How one year of Marissa Mayer has changed Yahoo

Yahoo CEO Marissa Mayer likes to shop.

During Mayer's one-year tenure -- her start date was a year ago Wednesday -- Yahoo has bought an incredible 16 startups. And she didn't even start the buying spree until she'd been CEO for three months.

Since then Yahoo's acquisitions have been made at a breakneck pace, with the company sometimes announcing two purchases in a single day, or six over the course of a month.

"It is just astounding how truly active Yahoo has been on the M&A front," said S&P Capital equity analyst Scott Kessler. "They're mostly buying very small companies, but still -- I don't know that any other company has matched this pace of buying."

Mayer was likely inspired by her former employer Google (GOOG), which often buys small companies in order to gain talented staffers. Mayer's spin on that strategy is a key part of her plan to turn around the struggling Yahoo (YHOO), and the trail of purchases offers a glimpse at how she views the company's future.

Mobile first. As smartphones and tablets continue to fly off store shelves, Mayer has made it clear she's laser-focused on mobile. Almost all of the 16 startups Mayer has bought were centered on mobile content, apps and services.

"[Mayer] is pulling in people who are excited about mobile, people who want to build a winning culture," said JMP Securities analyst Ron Josey. "Yahoo needs that badly. That cannot be understated, given that [Mayer's] main strategy is to make Yahoo a company that builds products people are excited to use every day."

But Yahoo has been mainly interested in those companies for their engineering talent, also known as the "acqui-hire" method. Yahoo shut down all but three of the 16 companies it purchased in the past year, and many of the startups' teams joined the company's mobile staff. (Only blogging platform Tumblr, gaming infrastructure creator PlayerScale and video app Qwiki have survived.)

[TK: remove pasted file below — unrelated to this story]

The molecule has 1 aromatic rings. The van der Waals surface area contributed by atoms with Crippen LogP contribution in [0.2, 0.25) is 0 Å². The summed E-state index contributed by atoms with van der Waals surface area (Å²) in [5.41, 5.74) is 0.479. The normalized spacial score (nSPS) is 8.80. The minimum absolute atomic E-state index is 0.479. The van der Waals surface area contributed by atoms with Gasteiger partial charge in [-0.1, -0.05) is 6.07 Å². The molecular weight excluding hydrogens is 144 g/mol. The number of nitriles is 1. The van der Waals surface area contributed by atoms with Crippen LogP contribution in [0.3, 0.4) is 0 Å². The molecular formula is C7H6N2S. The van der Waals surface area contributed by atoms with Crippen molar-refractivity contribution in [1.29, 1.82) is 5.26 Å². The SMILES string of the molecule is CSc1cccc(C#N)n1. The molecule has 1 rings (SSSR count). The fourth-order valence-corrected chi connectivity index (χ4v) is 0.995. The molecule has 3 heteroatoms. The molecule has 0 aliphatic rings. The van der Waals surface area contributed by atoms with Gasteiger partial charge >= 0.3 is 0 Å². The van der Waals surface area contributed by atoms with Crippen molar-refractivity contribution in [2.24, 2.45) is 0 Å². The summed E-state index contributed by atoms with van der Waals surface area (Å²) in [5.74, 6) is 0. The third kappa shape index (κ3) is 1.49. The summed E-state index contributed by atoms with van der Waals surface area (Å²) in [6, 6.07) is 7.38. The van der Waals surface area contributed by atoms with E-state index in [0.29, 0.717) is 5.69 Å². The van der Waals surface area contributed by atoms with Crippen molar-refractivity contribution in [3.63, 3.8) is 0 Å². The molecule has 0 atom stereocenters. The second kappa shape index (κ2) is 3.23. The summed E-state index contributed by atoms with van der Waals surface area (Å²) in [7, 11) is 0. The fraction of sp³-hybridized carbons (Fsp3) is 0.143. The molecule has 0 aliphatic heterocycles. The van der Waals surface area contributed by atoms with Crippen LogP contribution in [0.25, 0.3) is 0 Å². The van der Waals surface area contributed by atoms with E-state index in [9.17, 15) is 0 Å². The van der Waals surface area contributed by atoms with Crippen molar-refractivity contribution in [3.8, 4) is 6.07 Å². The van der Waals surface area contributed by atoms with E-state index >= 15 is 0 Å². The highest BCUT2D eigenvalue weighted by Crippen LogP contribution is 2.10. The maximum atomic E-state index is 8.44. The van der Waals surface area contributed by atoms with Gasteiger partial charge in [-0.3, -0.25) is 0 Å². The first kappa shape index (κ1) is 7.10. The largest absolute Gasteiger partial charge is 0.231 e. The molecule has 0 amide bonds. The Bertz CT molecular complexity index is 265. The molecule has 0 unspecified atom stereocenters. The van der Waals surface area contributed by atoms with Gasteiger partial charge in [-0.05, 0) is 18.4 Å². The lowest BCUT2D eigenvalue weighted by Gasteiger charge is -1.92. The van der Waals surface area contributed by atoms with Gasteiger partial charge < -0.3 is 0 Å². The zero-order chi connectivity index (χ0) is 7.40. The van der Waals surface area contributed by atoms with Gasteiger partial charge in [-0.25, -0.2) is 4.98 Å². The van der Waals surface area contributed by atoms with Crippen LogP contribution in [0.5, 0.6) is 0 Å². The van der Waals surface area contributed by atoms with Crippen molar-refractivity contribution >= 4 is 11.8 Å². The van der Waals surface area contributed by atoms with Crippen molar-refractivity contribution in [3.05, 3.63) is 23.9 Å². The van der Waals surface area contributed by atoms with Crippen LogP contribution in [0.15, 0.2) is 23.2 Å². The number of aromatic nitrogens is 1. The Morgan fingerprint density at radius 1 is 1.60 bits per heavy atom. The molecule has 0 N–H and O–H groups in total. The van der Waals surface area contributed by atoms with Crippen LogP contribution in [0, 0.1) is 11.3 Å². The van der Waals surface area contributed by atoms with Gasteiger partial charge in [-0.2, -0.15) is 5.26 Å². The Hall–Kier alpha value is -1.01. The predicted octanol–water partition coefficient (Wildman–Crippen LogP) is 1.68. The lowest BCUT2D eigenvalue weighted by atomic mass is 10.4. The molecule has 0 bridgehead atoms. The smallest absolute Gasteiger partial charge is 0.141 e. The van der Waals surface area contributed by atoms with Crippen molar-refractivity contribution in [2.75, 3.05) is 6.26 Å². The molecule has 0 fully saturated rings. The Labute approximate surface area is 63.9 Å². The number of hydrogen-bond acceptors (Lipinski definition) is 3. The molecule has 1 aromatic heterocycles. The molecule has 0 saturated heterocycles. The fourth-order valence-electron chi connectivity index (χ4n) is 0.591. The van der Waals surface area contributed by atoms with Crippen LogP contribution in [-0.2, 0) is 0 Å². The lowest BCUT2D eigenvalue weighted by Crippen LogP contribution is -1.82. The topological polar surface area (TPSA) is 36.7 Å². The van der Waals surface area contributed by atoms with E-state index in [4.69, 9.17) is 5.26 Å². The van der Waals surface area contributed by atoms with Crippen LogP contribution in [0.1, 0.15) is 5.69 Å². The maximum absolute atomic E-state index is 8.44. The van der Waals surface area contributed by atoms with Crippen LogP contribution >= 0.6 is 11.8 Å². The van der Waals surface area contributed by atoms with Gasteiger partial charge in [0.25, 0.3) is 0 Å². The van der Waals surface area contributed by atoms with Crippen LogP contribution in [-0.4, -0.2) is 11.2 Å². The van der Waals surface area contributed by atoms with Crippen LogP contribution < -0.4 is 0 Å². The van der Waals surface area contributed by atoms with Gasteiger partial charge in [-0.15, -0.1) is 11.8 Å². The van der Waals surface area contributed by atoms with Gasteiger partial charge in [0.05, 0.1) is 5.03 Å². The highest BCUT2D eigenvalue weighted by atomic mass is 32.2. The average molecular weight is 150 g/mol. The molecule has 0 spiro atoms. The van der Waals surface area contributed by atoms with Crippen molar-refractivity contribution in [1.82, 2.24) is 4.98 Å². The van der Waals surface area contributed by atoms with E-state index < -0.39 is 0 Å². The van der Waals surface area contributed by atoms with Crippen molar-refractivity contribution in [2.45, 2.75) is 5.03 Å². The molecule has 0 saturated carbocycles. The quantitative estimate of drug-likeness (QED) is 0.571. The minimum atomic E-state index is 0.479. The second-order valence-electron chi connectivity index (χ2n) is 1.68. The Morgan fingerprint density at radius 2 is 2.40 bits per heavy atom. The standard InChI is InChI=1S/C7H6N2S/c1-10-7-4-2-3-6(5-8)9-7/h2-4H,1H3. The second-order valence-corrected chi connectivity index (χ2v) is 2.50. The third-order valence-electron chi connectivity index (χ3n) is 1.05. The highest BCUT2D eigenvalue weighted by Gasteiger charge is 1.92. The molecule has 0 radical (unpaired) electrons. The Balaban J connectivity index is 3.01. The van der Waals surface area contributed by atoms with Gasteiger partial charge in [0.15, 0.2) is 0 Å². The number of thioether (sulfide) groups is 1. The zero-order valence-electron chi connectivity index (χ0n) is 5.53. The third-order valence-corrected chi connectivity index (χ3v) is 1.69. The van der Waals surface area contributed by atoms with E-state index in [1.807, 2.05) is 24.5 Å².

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Focus on key growth areas. All of Yahoo's acquisitions under Mayer have fallen into one of four buckets: core business (content, apps and search), social, gaming, and video (chat and conference calling).

"If you think about the direction of the Web, these are all huge areas," said Kessler, the S&P Capital analyst. "This isn't about just acquiring staffers -- this is about using these companies' technology to enhance and improve what Yahoo already has."

The most obvious example: After Mayer brokered a deal with 15-year-old founder Nick' D'Aloisio to acquire his news aggregation app Summly, Yahoo relaunched its flagship mobile app to include Summly summaries.

"Marissa Mayer is well connected in [Silicon] Valley, and she knows what's buzzy and what's working," said JMP analyst Josey. "She can pull from companies doing smart things in growing areas of the Web, and try to make Yahoo more like them."

Make Yahoo cool again. Mayer's buying strategy mirrors her overall revamp of Yahoo during the past year.

She has successfully overhauled the corporate culture, which has been enough to lure back some former Yahoos: During the company's first-quarter earnings call, Mayer proudly announced that 14% of all hires during the quarter were "boomerangs," or people who had worked at the company previously.

To entice users, Mayer relaunched Yahoo mobile apps, totally redesigned the Flickr photo service and released a cleaner search results page.

Investors have been pleased, too: Shareholders cheered when Mayer sold back a significant portion of its stake in Chinese company Alibaba, which in turn helped fuel Yahoo's large share buyback program.

"All of these, including the [startup acquisitions], are pieces of Mayer's overall plan to get employees, users and shareholders excited about Yahoo," Josey said. "It's a big challenge, and you need multiple approaches to really turn a company around."

Yet some analysts aren't convinced that a turnaround is possible.

"I'm skeptical about the company's ability to reinvent itself the way people expect," Kessler said. "That's not a knock on Marissa Mayer as much as it's an acknowledgment that these types of undertakings are extremely difficult. It's hard to go from a dying company to a market leader."

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